By Kenneth R. Rosenfield, CPA
They are coming….and they are here. Subscription Vehicles, Self-Driving Vehicles, Electric Vehicles, Non Franchised Dealership Showrooms, Vehicles Sold from a Vending Machine, and Vehicles sold online like laptops. What is the dealership of the future going to look like? Seems like very soon, brand new vehicles may be delivered to your home or office and driven there by themselves!!
Or, you can just go to a giant vending machine and drive away in your new vehicle! Does mainstream America want driverless vehicles? Or do they prefer to drive themselves? Will it be a geographic phenomenon? Or will people want a driverless, electric vehicle to go to work in, and a fun sports car to drive on weekends?
Does the future hint at the demise of showrooms and finance and insurance departments, leaving dealerships only service and parts departments? Will only luxury and sports car franchises demand showrooms?
While all this is being discussed, Hyundai is trying to figure out how to develop Genesis dealerships and a Chinese manufacturer is looking to open a dealership network in the U.S. There is much going on that creates both uncertainty and excitement in the dealership world. How will this impact today’s dealership value?
For now, it could keep the momentum for blue sky going as some dealers are growing fatigued with the changes ahead and want to cash out. For some dealers with succession plans in place and young, excited and passionate staff, it could mean not selling out. For dealers wishing to sell, the buyers still exist, and demand is strong at present in good market areas.
It seems that some (mostly institutional type) are only looking at short-term investing, not long term. This element will tend to keep a robust market and maintain stable blue sky figures, but it is doubtful that the blue sky numbers will rise. If anything, they will remain as they are or perhaps we may see some downward movement for some brands.
Some indicators: Little movement in acquisitions by the large public groups — perhaps some sales, but not much buying. Some of the larger private groups are also selling off, but mostly unprofitable stores or those that may be out of some of their markets.
We are seeing some of the smaller publicly-listed groups acquiring well-developed and seasoned dealership groups outside of their core market areas. And there are still plenty of dealers that have a heavy appetite to increase their empire and are willing to pay top dollar for new opportunities. These dealers obviously are not worried about the impact of future vehicles and ownership models on traditional brick and mortar dealerships.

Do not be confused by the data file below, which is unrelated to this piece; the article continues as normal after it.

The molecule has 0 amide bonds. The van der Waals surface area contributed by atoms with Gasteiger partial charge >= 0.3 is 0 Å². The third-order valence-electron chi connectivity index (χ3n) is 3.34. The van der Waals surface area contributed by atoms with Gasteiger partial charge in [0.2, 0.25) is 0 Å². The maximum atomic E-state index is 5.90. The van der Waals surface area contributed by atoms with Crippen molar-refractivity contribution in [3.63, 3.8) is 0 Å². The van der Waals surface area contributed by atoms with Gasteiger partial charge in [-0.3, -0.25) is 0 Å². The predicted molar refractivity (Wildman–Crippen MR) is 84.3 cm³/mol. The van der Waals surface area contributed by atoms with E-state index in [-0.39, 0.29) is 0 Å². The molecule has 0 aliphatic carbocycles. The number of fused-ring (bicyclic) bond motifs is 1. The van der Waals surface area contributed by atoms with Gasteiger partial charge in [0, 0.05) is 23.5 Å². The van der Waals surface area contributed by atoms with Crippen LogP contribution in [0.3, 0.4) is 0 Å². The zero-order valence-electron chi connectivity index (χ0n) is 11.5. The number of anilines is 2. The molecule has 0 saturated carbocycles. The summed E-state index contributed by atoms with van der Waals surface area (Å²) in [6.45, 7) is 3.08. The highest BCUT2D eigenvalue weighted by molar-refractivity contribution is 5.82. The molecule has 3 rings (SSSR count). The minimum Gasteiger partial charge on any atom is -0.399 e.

In the short and mid-term, dealerships will continue to generate a great return on investment. With an average payback period of five years, we will see plenty of transactions.
And, the manufacturers are still opening new points. Although one never knows what goes on in their minds, with new open points across the spectrum of franchises, in both the United States and abroad, the mid term looks bright for dealerships.
For those thinking long term, vehicles will always be a part of people’s lives. Transportation needs may change but there will always be vehicles of some sort. There will be innovative ways to get them in the hands of passengers, and drivers, and with the average age of the US population at 37 years of age, it will be a while before mainstream America gives up driving totally.
The need for dealerships to sell, and service vehicles, will be there for the foreseeable future, keeping the buy/sell market open long enough for a dealership to remain a great investment.
Ken Rosenfield is the managing partner of Rosenfield and Company PLLC, a CPA firm with offices in Orlando, Florida, and Manhattan. The firm has one of the largest automotive practices in the country, with a nationwide client base. He can be reached at firstname.lastname@example.org and 407-849-6400